Nebraska Game and Parks Commission


Date of this Version



2008 Authors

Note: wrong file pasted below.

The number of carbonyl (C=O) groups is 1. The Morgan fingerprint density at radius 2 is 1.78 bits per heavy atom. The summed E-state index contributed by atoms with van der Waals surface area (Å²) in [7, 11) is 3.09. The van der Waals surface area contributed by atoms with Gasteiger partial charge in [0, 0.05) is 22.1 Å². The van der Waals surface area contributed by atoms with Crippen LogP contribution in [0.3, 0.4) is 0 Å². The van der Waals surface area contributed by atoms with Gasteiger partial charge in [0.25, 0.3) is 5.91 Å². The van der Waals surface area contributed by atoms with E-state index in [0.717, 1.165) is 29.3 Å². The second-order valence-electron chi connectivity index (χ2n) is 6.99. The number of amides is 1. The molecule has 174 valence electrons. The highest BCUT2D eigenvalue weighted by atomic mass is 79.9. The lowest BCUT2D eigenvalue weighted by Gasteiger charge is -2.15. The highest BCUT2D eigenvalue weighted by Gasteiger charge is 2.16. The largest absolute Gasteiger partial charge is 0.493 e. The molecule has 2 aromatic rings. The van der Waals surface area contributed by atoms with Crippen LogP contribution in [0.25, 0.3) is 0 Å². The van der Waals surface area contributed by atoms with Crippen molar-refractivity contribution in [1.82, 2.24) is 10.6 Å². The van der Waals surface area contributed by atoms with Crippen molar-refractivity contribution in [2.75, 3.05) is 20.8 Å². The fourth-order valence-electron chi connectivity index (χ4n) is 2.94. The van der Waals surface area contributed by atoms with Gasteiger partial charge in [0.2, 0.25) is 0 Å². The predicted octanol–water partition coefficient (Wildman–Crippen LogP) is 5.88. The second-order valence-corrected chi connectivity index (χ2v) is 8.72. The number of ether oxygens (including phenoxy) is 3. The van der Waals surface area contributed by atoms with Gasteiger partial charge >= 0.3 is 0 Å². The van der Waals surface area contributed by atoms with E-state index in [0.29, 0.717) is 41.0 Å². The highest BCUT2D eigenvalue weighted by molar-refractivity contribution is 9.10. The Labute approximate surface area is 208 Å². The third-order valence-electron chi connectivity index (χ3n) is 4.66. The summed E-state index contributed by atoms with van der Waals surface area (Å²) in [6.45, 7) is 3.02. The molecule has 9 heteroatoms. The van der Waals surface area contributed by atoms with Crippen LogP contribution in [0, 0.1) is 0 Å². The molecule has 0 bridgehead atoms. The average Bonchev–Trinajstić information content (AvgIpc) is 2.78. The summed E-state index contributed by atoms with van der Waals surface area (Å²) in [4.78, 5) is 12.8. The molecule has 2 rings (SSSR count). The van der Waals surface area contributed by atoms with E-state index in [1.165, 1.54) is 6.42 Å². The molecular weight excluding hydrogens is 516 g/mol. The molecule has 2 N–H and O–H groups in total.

The purpose of this Conservation Effects Assessment Project (CEAP) assessment was to evaluate the energetic contribution of the Wetlands Reserve Program (WRP) for migratory waterfowl using the Rainwater Basin Wetland Complex (RWB). The RWB is located in south central Nebraska and encompasses 6,150 mi2 that is dominated by row crop agriculture. Historically, > 204,000 acres of playa wetlands were scattered across this region, but currently, just over 40,000 acres of wetlands remain. Annually, an estimated 12.4 million migratory waterfowl use this region during fall and/or spring migrations. Although used with less intensity as a fall stopover, approximately 9.8 million birds use the region during spring migration. This concentration of waterfowl coupled with reduced wetland resources is hypothesized to be causing intense competition between individuals for necessary energetic resources. We developed a bio-energetic model to evaluate the landscape’s capacity to provide energetic resources for migrating waterfowl. Two components are necessary to complete a bio-energetic model, the energetic requirements of the individuals using the region and the energy available in primary forage habitats. Once these values were determined the model allowed us to evaluate both landscape capacity and program specific contribution to regional waterfowl foraging capacity. In total the RWB needs to provide 24.1 billion kcal of energy for migratory waterfowl. Currently waste grain can meet all waterfowl energetic requirements using the RWB region. Although sufficient energetic resources exist, research has documented that food resources other than waste grain are required to meet all waterfowl nutritional requirements (essential amino acids, inorganic elements, and vitamins). We used previous research to estimate that 39% (9.5 billion) of the 24.1 billion kcal should be provided by wetland habitats. Prior to delivery of WRP, the RWB could provide 5.9 billion kcal of energy from wetland habitats. The WRP has supported restoration of approximately 3,050 acres of wetland and 1,050 acres of upland habitats in the RWB. These wetland acres represent an 8% increase in the total wetland base and provide an additional 789 million kcal of energy. The WRP program has increased total wetland forage capacity in the RWB by 13% compared to pre WRP conditions. Despite the additional WRP wetland acres, the RWB is still 3.0 billion kcal short of meeting migrating waterfowl wetland forage requirements. Analysis of average (2004), below average (2006), and above average (2007) precipitation years documented 8,900, 3,200, and 12,650 acres of flooded habitat, respectively. These flooded acres could provide approximately 13%, 4%, and 21% of the total wetland forage that would have been required. These results demonstrate that additional habitat from WRP and other conservation programs will be necessary to ensure sufficient habitat becomes available as a result of variable precipitation events. These results also show the importance of management of existing wetlands, including those tracts restored by WRP, to ensure optimal habitat conditions when wetlands become flooded. A hydrologic model documented that off-site hydrologic modifications can have a tremendous negative effect on RWB wetlands ability to pond water. In the future, additional resources will also be needed to restore hydrology to ensure that under average conditions RWB wetlands function.